With ears opened wide enough one might have heard of YOUNG FATHERS two years ago already. As a matter of fact it is hard to believe one could ever escape them, for their debut EP actually is hauntingly good. They had already released Tape One back in 2011. Lucky for all those who missed them in the dark cyber-floods of subcultural music Anticon payed attention and reissued this noteable debut this very week. The Edinburgh-based Trio really fits the Anticon-family anyway, because YOUNG FATHERS do well, what Anticon somehow got to be a synonym for: Giving a new and innovative shell to what is hip hop at the very heart. Even though for YOUNG FATHERS it may be true the other way around, as they admit their love for tunes and have called themselves “just pop boys” in the past. Alloysious Massaquoi, Kayus Bankole and Graham “G” Hastings have been sharing their ideas since their early teen years. All three of them are vocalists and have a multinational background with roots in Liberia and Nigeria.
It seems hard and unneccessary to categorize Tape One in terms of genres, because it is a colourful sample-puzzle that knows all kinds of shades, a set of eight short and compact songs that are yet matching but each of its own kind. Crunchy, noisy synths covering up the detailed layers of melodies underneath, structured by lo-fi-drumbeats, thats characteristic though. So is the mood, that walks a very thin line between melancholy and coolness, sometimes also juggling humorous elements or serious talk. The same thing is true for the lyrics, which are narrative in their very own way. Without much effort YOUNG FATHERS illustrate vague scenes you’ll be easily drawn into, no matter whether what they are. The language is straight, never mincing matters but also never cheap or senselessly provocative. The three voices are a perfect match, all three of them being different to a certain degree but all dry, natural and never hectically. The accent, that stands out now and then is more than charming. Rap should have that all the time.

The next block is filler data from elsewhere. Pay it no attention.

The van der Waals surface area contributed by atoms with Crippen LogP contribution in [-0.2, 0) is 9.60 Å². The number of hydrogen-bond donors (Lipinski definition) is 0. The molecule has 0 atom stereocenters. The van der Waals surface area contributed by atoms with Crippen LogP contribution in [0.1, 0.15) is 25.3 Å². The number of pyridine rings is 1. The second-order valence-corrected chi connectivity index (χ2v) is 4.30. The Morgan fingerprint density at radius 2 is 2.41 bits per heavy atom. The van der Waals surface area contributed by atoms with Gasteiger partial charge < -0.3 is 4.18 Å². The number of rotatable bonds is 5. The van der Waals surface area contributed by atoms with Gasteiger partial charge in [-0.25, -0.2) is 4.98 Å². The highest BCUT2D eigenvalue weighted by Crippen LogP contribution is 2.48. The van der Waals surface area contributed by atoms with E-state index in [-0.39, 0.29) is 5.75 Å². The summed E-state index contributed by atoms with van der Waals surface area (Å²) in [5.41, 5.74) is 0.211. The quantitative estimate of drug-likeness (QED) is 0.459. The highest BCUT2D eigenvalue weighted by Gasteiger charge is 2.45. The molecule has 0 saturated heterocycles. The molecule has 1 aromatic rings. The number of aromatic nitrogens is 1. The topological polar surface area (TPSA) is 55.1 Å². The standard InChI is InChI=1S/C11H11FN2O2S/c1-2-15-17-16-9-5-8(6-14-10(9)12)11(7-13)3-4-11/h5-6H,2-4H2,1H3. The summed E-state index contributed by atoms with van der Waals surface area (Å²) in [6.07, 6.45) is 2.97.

Deadline opens the EP with a great repetitively sung tune, pounding beats and buzzing bass-synths that finally results in one of those haunting hooks, that has TV-On-The-Radio-qualities: “Don’t you turn my home against me / Even if my house is empty”. With this melody you really want the song to explode, because it has all that energy, but the song is reduces, quickly cut down until the hook stands alone and the song ends. It never lets you go after that, gets stuck in your inner ear for a long time and the unreleased energy may echoe in an indefinite feeling for a long time. It leads into a sweet track called Sister, in which rap is more presend but the melodies no less catchy. Remains seems humorous even on the music-level: “I wish somebody want me” repeats a sampled voice in the back – in any R’n'B-Song it would be one of these typical lines some girl purrs, but here it is a male voice. Also, coolness doesn’t forbid the feeling of sensitivity. Rumbling overall seems like a nice a nice oldschool-hip hop-song and the unhasty track Romance brings reggea and cheesyness to the mind all at once – astonishingly together both works. Fortunes is this intense rythmic 50-seconds-manifesto, in which dystopic lines like “You might not be interested in war / but war is interested in you” strike you. “Rrramada” is funny, really ironic and full of sexy scenes, slightly disharmonic and full of nice rhythmic shifts and suspenseful harmonic developements. The buzzing bass synth here remind you of the sweet Lofi-Street-Sound of a nice old Ghetto-Blaster.
Yes, YOUNG FATHERS seem cynical but cheerful. Yes, these people know how to deal with melodies, seem to have something to say and should be listened to. And yes, Tape One is too short. Hit repeat.